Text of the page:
Chicago will seek for a $1 billion federal loan to renovate and modernize historic Union Station.

DALLAS – Chicago will work with federal officials to obtain a low-interest loan of up to $1 billion to finance redevelopment of the city's historic Union Station rail depot and its surroundings.

The ultimate goal of the Emerging Projects Agreement (EmPA) with the U.S. Transportation Department announced on Thursday is a loan of $750 million to $1 billion from the Railroad Rehabilitation and Improvement Financing program, Chicago Mayor Rahm Emanuel said.

Attracting development around and above the downtown rail station, which opened in 1925 and was last renovated in 1991, has been a top priority for Emanuel since he was elected mayor in 2011.

"Today marks a major step forward both in the future of Union Station, and in the economic life of our city," Emanuel said.

The agreement allows the department to give technical assistance to Chicago in drafting the RRIF application as well as submissions for Transportation Infrastructure Finance and Innovation Act loans.

The agreement does not commit the new president to approval of the RRIF loan, Emanuel said.

"There is no way I can say you're going to do this, but he did put infrastructure and transportation at the top of his list," Emanuel said.

EmPAs were authorized by the Fixing America's Surface Transportation Act, adopted in late 2015, to provide contingent commitments of credit for the early stages of high-priority projects.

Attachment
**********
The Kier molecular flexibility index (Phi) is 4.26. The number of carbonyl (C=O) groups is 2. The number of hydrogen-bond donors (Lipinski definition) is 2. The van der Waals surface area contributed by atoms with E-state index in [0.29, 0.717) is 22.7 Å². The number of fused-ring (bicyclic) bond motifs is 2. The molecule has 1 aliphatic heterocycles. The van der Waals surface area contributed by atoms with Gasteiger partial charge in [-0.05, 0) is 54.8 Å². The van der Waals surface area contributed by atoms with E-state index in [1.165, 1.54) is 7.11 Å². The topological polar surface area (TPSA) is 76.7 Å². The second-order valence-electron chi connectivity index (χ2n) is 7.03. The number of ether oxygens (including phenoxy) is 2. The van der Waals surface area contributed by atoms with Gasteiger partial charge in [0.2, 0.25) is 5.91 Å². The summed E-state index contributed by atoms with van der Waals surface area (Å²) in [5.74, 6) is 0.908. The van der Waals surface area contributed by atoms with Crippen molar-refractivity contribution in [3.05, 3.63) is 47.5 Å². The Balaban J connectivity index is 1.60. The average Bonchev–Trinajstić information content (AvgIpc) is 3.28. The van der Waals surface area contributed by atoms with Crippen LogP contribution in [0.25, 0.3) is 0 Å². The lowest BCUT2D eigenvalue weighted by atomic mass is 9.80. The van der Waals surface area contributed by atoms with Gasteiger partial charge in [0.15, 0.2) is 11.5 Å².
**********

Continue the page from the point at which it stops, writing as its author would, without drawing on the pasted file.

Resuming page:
The Chicago agreement is only the second such federal pact with local governments. The first covered the Gateway Program to rebuild tunnels between New Jersey and Manhattan.

Amtrak, which owns the station, is expected to select a private partner soon to act as the master developer that will finance expansion and renovation of the facility as well as commercial and residential developments around and above it.

Amtrak in November asked four teams of private investors to submit detailed bids for commercial and retail redevelopment of Union Station and for the use of the three million square feet of air-rights over the rail tracks and above the properties on the 14 acres that Amtrak controls around the station.

Sterling Bay, one of the four finalists, said it would build a 958-foot-tall office tower connected to the station if it is selected.

The others on the short list are Golub Capital, Jones Lang LaSalle, and Riverside Investment & Development.

Amtrak's intention to use a public-private partnership to finance the project should fit in well with President-elect Trump's 10-year, $1 trillion infrastructure plan, said Chicago transportation commissioner Rebekah Scheinfeld.

"The president-elect has already identified infrastructure and transportation investment as a priority," she said. "And no matter your political leaning, everyone can agree that Chicago's Union Station needs investment."

The proposed RRIF loan would finance modernization of the station's Canal Street lobby and various entrances, new pedestrian tunnels connecting with the city's commuter and light rail systems, and widening of train platforms.

The signing of the EmPA means that the project will receive strong consideration for the federal loan, said Ray Lang, the Chicago-based senior director of national state relations at Amtrak.

The agreement puts the Union Station project at the top of the Transportation Department's priority list, he said.

"In layman's terms, this is a little like being pre-approved for a credit card," Lang said. "This is another milestone in all of our efforts to improve Union Station to make it a world-class transportation facility for a world-class city."

An average of 120,000 commuters and 300 trains per day pass through the 92-year-old station, he said.

"The station is at capacity during certain times of the day," Lang said. "There's really no more room for trains. But there's demand for more trains."

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